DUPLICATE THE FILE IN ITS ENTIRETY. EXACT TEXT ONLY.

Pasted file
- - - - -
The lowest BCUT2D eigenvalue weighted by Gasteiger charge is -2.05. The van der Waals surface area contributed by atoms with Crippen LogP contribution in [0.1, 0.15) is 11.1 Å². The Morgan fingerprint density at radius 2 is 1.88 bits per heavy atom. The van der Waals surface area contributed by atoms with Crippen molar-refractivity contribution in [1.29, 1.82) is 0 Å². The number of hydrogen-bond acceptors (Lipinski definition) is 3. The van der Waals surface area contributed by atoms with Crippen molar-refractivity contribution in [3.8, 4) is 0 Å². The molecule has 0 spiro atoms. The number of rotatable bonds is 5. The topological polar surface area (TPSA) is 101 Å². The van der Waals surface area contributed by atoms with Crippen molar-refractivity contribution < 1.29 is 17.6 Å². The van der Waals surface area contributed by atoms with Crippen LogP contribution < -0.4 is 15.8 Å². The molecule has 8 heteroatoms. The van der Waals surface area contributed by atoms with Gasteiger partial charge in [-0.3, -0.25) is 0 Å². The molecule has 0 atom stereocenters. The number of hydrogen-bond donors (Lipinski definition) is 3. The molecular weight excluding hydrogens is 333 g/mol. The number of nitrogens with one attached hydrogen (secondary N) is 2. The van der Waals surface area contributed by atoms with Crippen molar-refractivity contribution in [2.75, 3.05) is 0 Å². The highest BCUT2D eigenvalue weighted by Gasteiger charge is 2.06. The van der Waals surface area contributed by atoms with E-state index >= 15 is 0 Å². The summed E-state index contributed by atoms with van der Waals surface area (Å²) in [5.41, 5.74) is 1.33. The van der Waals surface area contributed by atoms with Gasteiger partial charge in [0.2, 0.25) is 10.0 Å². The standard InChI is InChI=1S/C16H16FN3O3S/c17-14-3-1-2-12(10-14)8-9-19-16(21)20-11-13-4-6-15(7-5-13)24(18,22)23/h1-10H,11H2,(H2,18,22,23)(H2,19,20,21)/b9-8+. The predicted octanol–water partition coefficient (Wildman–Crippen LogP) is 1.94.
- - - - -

The lowest BCUT2D eigenvalue weighted by Gasteiger charge is -2.05. The van der Waals surface area contributed by atoms with Crippen LogP contribution in [0.1, 0.15) is 11.1 Å². The Morgan fingerprint density at radius 2 is 1.88 bits per heavy atom. The van der Waals surface area contributed by atoms with Crippen molar-refractivity contribution in [1.29, 1.82) is 0 Å². The number of hydrogen-bond acceptors (Lipinski definition) is 3. The van der Waals surface area contributed by atoms with Crippen molar-refractivity contribution in [3.8, 4) is 0 Å². The molecule has 0 spiro atoms. The number of rotatable bonds is 5. The topological polar surface area (TPSA) is 101 Å². The van der Waals surface area contributed by atoms with Crippen molar-refractivity contribution < 1.29 is 17.6 Å². The van der Waals surface area contributed by atoms with Crippen LogP contribution < -0.4 is 15.8 Å². The molecule has 8 heteroatoms. The van der Waals surface area contributed by atoms with Gasteiger partial charge in [-0.3, -0.25) is 0 Å². The molecule has 0 atom stereocenters. The number of hydrogen-bond donors (Lipinski definition) is 3. The molecular weight excluding hydrogens is 333 g/mol. The number of nitrogens with one attached hydrogen (secondary N) is 2. The van der Waals surface area contributed by atoms with Crippen molar-refractivity contribution in [2.75, 3.05) is 0 Å². The highest BCUT2D eigenvalue weighted by Gasteiger charge is 2.06. The van der Waals surface area contributed by atoms with E-state index >= 15 is 0 Å². The summed E-state index contributed by atoms with van der Waals surface area (Å²) in [5.41, 5.74) is 1.33. The van der Waals surface area contributed by atoms with Gasteiger partial charge in [0.2, 0.25) is 10.0 Å². The standard InChI is InChI=1S/C16H16FN3O3S/c17-14-3-1-2-12(10-14)8-9-19-16(21)20-11-13-4-6-15(7-5-13)24(18,22)23/h1-10H,11H2,(H2,18,22,23)(H2,19,20,21)/b9-8+. The predicted octanol–water partition coefficient (Wildman–Crippen LogP) is 1.94.